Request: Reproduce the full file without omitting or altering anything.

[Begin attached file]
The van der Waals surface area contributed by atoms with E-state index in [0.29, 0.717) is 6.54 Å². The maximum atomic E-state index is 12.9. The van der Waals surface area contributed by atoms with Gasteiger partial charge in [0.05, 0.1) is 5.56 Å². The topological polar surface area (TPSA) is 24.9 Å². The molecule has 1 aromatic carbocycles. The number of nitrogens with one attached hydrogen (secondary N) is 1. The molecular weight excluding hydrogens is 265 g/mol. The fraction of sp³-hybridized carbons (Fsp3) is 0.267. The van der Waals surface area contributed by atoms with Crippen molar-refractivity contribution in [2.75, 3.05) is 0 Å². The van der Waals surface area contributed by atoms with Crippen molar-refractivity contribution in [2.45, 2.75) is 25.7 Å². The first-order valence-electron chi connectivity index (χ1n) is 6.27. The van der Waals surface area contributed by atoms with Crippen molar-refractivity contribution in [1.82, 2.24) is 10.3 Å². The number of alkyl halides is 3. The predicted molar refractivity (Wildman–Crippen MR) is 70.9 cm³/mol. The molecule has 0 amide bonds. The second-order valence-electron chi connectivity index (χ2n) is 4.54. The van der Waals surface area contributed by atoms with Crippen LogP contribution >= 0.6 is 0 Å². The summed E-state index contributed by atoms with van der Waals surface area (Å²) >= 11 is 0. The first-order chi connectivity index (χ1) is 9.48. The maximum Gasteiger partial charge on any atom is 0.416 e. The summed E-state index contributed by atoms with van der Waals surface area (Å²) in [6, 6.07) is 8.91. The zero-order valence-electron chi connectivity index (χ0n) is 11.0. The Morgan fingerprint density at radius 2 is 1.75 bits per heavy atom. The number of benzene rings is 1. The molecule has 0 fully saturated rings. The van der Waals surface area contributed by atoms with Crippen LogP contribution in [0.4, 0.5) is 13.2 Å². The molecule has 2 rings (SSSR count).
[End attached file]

The van der Waals surface area contributed by atoms with E-state index in [0.29, 0.717) is 6.54 Å². The maximum atomic E-state index is 12.9. The van der Waals surface area contributed by atoms with Gasteiger partial charge in [0.05, 0.1) is 5.56 Å². The topological polar surface area (TPSA) is 24.9 Å². The molecule has 1 aromatic carbocycles. The number of nitrogens with one attached hydrogen (secondary N) is 1. The molecular weight excluding hydrogens is 265 g/mol. The fraction of sp³-hybridized carbons (Fsp3) is 0.267. The van der Waals surface area contributed by atoms with Crippen molar-refractivity contribution in [2.75, 3.05) is 0 Å². The van der Waals surface area contributed by atoms with Crippen molar-refractivity contribution in [2.45, 2.75) is 25.7 Å². The first-order valence-electron chi connectivity index (χ1n) is 6.27. The van der Waals surface area contributed by atoms with Crippen molar-refractivity contribution in [1.82, 2.24) is 10.3 Å². The number of alkyl halides is 3. The predicted molar refractivity (Wildman–Crippen MR) is 70.9 cm³/mol. The molecule has 0 amide bonds. The second-order valence-electron chi connectivity index (χ2n) is 4.54. The van der Waals surface area contributed by atoms with Crippen LogP contribution >= 0.6 is 0 Å². The summed E-state index contributed by atoms with van der Waals surface area (Å²) >= 11 is 0. The first-order chi connectivity index (χ1) is 9.48. The maximum Gasteiger partial charge on any atom is 0.416 e. The summed E-state index contributed by atoms with van der Waals surface area (Å²) in [6, 6.07) is 8.91. The zero-order valence-electron chi connectivity index (χ0n) is 11.0. The Morgan fingerprint density at radius 2 is 1.75 bits per heavy atom. The number of benzene rings is 1. The molecule has 0 fully saturated rings. The van der Waals surface area contributed by atoms with Crippen LogP contribution in [0.4, 0.5) is 13.2 Å². The molecule has 2 rings (SSSR count).